HR professionals believe the draft EU directive giving temporary workers the
same pay and benefits as permanent staff is completely unworkable and will
increase business costs.
The directive was published last week and will mean temporary workers will
be entitled to equal pensions and other benefits once they have been employed
for a period of six weeks. It could become law in early 2003.
Laurie Hibbs, HR consultant at Capital One, believes the draft directive
will lead to a massive increase in red tape for HR and a rise in costs to
employers if it is introduced in its current form.
He said: "It will be an administrative nightmare and will put an
additional burden on over-legislated HR and payroll departments since every
temp would have to be frequently enrolled and removed from benefits providers.
"Temps want to be able to earn a cash sum and have the flexibility to
change jobs – by enforcing these conditions it will cost both the company and
The directive will now go to the Council of Ministers and the European
Parliament where it could be amended before it becomes law.
Martin Hinchliffe, HR director at Welcome Break, would like to see the
six-week qualification period extended to at least three months before
temporary workers are eligible for the same pay and benefits.
He said: "I think the period of qualification is too short. I would be
happier if this was doubled."
The CIPD believes the directive could force HR departments to draw up sets
of pay and conditions for every temp employed beyond six weeks.
"It’s going to be a very bureaucratic process given that agency staff
are brought in as a quick response to deal with short-term staffing
problems," said CIPD employee relations adviser Diane Sinclair.
By Ross Wigham
The details that HR has to know
staff will be entitled to the same pay and conditions as comparable permanent
– It will apply to all temps working at a firm for more than
– Qualifications and skills will be taken into account
– Employers will have to negotiate separate sets of pay and
benefits with agencies for every temporary staffer working for more than six
– The draft will go to the Council of Ministers and the European
Parliament and could be amended before becoming law
– Experts estimate the directive could be introduced as early
as the beginning of next year
– The UK has 1 million
temps available for work each day
Bob Edwards, HR manager at Bristol
"I think it is the paperwork rather than the principle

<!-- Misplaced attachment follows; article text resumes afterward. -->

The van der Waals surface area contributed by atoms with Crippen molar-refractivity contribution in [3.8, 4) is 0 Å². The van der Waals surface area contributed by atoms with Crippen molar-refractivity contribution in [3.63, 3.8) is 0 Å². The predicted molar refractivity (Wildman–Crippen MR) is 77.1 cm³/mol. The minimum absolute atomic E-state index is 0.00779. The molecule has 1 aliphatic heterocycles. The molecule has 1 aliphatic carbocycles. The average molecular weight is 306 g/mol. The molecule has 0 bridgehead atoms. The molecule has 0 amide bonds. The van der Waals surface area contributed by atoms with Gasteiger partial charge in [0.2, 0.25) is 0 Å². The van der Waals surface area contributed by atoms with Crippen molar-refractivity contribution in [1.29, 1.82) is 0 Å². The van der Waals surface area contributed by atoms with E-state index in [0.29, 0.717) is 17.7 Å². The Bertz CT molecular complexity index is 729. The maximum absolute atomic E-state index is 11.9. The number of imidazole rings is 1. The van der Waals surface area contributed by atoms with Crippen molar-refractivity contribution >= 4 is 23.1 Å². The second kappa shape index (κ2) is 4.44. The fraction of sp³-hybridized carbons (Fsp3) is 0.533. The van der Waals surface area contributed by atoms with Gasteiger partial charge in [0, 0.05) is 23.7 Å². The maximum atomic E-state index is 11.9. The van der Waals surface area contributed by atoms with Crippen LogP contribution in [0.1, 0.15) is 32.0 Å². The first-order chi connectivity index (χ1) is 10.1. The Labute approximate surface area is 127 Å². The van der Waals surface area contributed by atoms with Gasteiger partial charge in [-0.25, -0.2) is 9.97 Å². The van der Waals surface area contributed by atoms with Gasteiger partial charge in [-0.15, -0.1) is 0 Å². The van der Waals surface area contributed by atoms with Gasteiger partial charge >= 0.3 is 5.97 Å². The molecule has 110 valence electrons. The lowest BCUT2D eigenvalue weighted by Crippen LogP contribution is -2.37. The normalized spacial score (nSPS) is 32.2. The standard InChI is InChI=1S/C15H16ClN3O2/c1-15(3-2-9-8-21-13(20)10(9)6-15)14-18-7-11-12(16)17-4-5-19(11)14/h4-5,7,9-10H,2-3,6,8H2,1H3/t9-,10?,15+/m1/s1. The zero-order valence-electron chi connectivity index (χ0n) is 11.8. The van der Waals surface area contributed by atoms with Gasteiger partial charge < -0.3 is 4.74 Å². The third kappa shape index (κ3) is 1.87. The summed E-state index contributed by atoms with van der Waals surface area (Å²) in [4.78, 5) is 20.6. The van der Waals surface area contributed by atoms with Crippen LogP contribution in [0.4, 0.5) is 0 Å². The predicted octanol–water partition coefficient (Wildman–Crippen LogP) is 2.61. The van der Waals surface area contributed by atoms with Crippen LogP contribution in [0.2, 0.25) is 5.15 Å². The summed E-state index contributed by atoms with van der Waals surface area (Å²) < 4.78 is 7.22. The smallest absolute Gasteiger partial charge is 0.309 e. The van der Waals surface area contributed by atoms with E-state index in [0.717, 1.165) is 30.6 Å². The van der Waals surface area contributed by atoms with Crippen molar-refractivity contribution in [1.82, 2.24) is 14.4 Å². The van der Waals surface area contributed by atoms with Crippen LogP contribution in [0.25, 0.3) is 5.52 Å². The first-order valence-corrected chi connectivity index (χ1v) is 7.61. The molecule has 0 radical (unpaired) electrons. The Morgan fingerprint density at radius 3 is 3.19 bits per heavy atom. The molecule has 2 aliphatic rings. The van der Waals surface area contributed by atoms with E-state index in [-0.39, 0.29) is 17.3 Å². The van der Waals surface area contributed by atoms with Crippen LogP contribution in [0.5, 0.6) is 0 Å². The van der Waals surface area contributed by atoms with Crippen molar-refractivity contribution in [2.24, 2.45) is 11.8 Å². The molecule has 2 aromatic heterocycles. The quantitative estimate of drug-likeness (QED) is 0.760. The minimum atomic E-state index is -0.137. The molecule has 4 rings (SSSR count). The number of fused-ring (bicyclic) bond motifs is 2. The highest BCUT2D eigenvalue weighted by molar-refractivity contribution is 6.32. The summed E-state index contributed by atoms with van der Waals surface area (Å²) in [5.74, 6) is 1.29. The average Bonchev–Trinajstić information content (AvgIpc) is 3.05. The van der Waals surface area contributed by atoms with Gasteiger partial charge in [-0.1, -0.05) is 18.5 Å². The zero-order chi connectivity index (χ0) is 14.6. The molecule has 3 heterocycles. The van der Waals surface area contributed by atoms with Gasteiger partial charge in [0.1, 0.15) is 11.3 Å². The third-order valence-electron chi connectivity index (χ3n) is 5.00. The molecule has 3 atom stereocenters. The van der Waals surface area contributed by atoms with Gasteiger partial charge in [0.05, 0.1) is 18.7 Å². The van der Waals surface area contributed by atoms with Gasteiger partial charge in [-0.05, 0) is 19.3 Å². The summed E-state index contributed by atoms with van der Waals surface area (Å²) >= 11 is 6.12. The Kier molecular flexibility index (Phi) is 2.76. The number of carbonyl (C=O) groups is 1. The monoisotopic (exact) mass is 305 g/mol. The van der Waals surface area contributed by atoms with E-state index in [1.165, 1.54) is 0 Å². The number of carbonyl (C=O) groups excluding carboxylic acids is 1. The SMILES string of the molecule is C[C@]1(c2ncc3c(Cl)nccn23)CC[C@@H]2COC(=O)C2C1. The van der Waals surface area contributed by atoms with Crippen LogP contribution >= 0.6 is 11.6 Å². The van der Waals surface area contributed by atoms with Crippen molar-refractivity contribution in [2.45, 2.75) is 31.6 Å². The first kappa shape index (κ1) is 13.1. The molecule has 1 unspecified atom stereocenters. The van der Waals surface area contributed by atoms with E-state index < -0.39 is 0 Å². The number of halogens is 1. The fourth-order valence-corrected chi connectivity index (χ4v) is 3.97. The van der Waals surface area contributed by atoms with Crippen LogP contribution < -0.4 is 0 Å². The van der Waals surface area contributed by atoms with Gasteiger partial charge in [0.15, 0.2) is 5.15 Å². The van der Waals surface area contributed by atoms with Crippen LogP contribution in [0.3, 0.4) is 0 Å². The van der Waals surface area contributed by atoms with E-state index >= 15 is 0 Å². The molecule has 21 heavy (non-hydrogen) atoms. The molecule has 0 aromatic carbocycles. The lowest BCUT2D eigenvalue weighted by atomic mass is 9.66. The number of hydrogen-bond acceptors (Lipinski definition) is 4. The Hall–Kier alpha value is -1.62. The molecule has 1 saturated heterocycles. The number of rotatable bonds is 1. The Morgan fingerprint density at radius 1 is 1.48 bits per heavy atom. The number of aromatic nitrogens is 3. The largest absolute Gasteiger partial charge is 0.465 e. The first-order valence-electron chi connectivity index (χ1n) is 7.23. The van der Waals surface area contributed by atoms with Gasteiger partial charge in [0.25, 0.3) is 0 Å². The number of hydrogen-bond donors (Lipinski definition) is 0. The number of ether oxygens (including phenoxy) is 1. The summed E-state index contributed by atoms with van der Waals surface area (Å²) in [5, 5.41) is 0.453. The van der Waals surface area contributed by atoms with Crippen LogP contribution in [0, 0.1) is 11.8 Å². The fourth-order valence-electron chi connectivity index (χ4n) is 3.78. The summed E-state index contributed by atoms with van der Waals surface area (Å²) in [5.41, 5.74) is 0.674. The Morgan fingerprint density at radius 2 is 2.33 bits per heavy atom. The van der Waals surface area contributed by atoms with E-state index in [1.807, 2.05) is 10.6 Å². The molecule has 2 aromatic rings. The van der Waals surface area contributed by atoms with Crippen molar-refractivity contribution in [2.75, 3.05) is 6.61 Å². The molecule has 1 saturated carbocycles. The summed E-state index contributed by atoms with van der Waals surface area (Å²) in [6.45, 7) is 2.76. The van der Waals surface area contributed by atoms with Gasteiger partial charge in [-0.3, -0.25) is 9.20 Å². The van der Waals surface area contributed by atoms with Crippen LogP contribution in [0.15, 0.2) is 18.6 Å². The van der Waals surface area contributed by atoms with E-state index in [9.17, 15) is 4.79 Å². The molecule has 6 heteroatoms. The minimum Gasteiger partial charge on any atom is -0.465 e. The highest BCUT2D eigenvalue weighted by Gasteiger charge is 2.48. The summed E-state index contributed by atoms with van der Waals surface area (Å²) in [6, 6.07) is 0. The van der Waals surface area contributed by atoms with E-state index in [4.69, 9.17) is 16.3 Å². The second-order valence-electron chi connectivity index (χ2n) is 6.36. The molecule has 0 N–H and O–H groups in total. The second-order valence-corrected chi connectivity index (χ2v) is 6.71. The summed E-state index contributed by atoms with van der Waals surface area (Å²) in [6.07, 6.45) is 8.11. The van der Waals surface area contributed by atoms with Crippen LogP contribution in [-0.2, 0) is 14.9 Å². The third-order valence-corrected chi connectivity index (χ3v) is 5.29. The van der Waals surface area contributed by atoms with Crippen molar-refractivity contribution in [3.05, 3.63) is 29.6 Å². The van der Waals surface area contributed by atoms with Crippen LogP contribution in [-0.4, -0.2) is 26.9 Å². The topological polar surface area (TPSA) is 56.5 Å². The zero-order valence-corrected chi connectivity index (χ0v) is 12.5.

that is the problem. I don’t have any objections to paying agency staff the
same as permanent staff but I do have concerns about giving them the same terms
and conditions because I think it will be very difficult to do that."
Mark Hocken, resourcing manager
for Merchants Ltd
"The new directive will create a necessity for our
business to increase our administration workforce, this at the moment lies
heavily with the employment agencies. The main impact on our business will be
an increase in our overhead costs, which will inevitably make our service more
expensive to prospective clients."
Mike Young, HR director at
telecoms firm Avaya
"I think it will have a big impact on us as we employ a
large number of temporary workers. This will add to the cost and red tape which
takes away the whole point of using flexible labour. It’s meant to be flexible
and short term."
Mike Taylor, group HR director at
"This will force some employers to play musical chairs by
changing temps every four or five weeks. This will not benefit employers,
temporary workers or UK plcs. It is another ludicrous piece of EU legislation."
Laurie Hibbs, HR consultant for
financial firm Capital One
"While all employees should expect a minimum standard of
treatment, the proposals are actually highly counter productive and divisive
since they threaten the very thing that temporary staff value most –
flexibility. The directive is well meaning, but ill-conceived and burdensome."
James Reed, CEO of Reed
"The UK’s temporary workforce includes experts who are
paid high rates. The flexibility this offers has played a huge part in the fact
that the UK has enjoyed lower unemployment than Europe."